There is a bit of new material integrated into the site. You might find some comments on lock-downs that I added in Dissent and the COVID-19 Hoax. I added a new page ‘The Surveillance State‘. It has a short essay by Michael Snyder that is worth the read. You’ll likely be astounded with the technology that is currently in operation. I’ve also expanded the purpose of Quick-Connect. The idea is a one stop shop for the main sources that I use.
Gregorian Chant can seem monotonous and dry being a single line of music, traditionally sung a cappella by monks. My lovely wife has been listening to it lately, but in some non-traditional forms. Through this I found an arrangement under Dan Gibson’s Solitudes series. I first came across Dan while collecting early New Age genre CDs by Hennie Bekker. I think the two collaborated on a number of albums.
The music that I’m going to give you seems to be in two editions (these guys seem to republish music under different titles or arrangements). The second version is a full album of 9 tracks. The first are 6 separate tracks each in its own window. The album title is “Illumination”. There is no information on the performers or the performance although the CD might have album notes.
In this arrangement, the traditional male choir is supported by an embracing small instrumental ensemble with a lovely warm cello underneath. What really adds beauty is a liquid soprano voice (I think it’s a woman rather than a high tenor) that floats in and out in some tracks above the men. This music is for two dear accomplished musician friends who will know who they are.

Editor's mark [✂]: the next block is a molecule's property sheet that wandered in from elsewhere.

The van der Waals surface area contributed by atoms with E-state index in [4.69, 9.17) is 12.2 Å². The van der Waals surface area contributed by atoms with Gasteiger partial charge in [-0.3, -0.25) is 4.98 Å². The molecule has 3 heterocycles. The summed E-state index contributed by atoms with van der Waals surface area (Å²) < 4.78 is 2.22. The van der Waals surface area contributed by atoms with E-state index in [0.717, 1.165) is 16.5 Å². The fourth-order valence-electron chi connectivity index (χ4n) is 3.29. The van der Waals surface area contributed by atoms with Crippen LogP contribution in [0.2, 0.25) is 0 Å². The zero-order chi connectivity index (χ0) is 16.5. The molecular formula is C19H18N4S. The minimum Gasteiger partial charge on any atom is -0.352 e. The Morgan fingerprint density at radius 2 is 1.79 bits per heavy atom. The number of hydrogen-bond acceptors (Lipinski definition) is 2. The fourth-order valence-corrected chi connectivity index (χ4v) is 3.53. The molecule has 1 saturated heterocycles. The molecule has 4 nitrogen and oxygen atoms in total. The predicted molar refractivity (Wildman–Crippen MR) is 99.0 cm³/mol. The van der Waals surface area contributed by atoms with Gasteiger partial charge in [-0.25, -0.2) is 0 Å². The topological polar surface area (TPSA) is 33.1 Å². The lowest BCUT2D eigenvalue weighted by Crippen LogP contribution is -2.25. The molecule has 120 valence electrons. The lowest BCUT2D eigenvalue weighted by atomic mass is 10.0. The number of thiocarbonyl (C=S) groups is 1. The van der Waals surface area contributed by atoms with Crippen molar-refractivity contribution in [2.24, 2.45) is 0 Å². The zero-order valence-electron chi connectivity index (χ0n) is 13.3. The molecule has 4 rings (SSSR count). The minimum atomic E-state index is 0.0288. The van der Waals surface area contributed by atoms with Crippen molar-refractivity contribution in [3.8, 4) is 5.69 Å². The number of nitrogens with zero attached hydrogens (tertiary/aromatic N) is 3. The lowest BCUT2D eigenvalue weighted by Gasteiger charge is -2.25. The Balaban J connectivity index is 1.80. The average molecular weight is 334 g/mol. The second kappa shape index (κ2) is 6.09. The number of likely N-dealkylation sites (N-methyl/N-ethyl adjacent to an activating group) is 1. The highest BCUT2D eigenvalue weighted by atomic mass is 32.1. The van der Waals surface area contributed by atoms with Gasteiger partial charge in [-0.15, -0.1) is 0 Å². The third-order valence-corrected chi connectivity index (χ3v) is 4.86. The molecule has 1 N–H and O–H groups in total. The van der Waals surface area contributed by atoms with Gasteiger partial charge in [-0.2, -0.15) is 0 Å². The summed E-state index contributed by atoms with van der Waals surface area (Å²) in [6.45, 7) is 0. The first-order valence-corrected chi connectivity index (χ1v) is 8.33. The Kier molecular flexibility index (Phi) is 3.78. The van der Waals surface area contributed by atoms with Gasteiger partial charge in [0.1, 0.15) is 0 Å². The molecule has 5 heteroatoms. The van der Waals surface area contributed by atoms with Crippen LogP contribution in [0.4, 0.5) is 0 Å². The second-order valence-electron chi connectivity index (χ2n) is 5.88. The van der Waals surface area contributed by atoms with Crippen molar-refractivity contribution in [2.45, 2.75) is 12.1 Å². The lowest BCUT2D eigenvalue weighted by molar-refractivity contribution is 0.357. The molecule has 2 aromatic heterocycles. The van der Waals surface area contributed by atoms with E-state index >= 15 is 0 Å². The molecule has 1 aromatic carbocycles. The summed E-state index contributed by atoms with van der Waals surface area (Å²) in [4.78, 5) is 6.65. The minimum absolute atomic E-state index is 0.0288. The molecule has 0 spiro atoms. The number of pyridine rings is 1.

The reason I am publishing both editions is the first consists of 6 tracks with the Latin text. The full album has 9 tracks butno lyrics. The first is ‘Introit’:
The second is ‘Kyrie Eleison’:
Next is ‘Asperges me Domine’. The soprano line adds a beautiful echo to the main part.
The fourth track is ‘Credo IV’:
Next is ‘Pange, Lingua Gloriosi’.
This is followed by ‘Gradual and Alleluia’:
Finally is ‘Credo III’. The Introit opened with the cello speaking to introduce a male soloist. Gibson, exercising wonderful production skill, ends the series with a Credo that also begins with the cello leading into the solo soprano voice. A beautiful symmetry. It doesn’t get better than this.
Here now is the full album. If nothing else, listen to Track 9 (starts at 54:34), ‘Adoro te devote’. It is a piece that I never tire of. The soprano is radiant in it.